By Junsui Films | October 2012
The Director talks exclusively to Junsui Films about remaking a cult classic, Nicolas Winding Refn’s god-like presence, and tells us all about his latest film, PUSHER…
Junsui Films: What attracted you to an English language remake of Pusher?
Luis Prieto: Prior to directing Pusher I was living in Italy where I directed a couple of small romantic comedies and was therefore getting sent a lot of scripts for more rom-coms. So the idea of doing something completely different was always in my mind, especially since my short film Bamboleho, the movie that essentially started my career, was anything but a romantic comedy.
JF: Did you have any reservations about taking on the remake of what has now become a well recognised cult franchise?
When the producers at Vertigo approached me with the idea of remaking Pusher I refused, as I didn’t have any interest in remaking such a great film. I admired [original director] Nicolas [Winding Refn] way too much to dare make a “remake” of his work. But the producers were persistent and insisted that they didn’t want to do just a “remake”, but rather a new interpretation of Nicolas’ original film.
JF: How aware of Refn’s original film(s) were you before reading Matthew Read’s script, and what do you feel made London’s underground scene such an ideal location for the remake?
I knew Nicolas’ film well. In fact, I had seen it at a film festival when it first came out around fifteen years ago or so. So I was aware of it when I read Matthew’s script, which I thought was wonderful. I then proposed what I would do with it and everyone seemed very excited by my “reinterpretation” of the narrative and my vision of how to make it happen in present day London.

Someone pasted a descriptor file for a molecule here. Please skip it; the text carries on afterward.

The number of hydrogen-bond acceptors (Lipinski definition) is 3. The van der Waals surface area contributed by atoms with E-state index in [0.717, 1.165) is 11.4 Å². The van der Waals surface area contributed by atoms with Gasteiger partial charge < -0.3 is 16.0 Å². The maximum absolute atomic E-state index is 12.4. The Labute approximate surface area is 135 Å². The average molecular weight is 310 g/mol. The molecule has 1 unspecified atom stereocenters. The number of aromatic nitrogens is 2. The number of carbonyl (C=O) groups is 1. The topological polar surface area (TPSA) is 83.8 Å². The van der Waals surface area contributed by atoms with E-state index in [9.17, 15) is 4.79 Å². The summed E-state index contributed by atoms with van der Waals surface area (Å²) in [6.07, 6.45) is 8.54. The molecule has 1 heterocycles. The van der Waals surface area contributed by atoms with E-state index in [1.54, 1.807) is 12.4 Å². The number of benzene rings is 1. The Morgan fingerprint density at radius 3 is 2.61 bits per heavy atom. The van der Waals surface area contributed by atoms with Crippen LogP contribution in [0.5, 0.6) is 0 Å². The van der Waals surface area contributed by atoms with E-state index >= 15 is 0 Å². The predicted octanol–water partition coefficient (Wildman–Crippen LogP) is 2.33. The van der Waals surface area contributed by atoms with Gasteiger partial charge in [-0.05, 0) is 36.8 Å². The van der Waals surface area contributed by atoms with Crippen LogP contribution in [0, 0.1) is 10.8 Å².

For me, London is the coolest city in the world, a city where many worlds co-exist and collide, which instantly makes for a great setting, especially for an action thriller. London just felt a perfect fit for Pusher.
JF: How involved was [Executive Producer] Nicolas Winding Refn during the making of the film and how important was it for you to have his blessing?
Nicolas had seen my short film Bamboleho and gave the green light for me as the director of Pusher. After that moment, it was my job to put my own ideas forward. In the process of doing something “new and contemporary” I think we actually did something very different to Nicolas’ Pusher, but yet very truthful to his film.
Nicolas was a great executive producer. He was like God: everywhere, yet you never see him! Having Nicolas on board was the best guarantee that we were doing something worthwhile.
JF: With a drug dealer as a protagonist how did you approach the task of moulding Frank into an empathetic character and how crucial was the casting of Richard Coyle?
For me the film was only interesting if the audience was able to identify with Frank and share his journey. Essentially, Frank is a nice guy – he just also sells drugs. Of course, as the movie progresses he goes on to do even more stupid things, but I wanted to show why he does what he does. How he was just like any of us, yet at some point in his life things got twisted and he ended up selling drugs instead of going to college and getting a normal job. In many ways, Frank is a victim of the system. He is what is he is and does what he does, but deep down he longs for something better.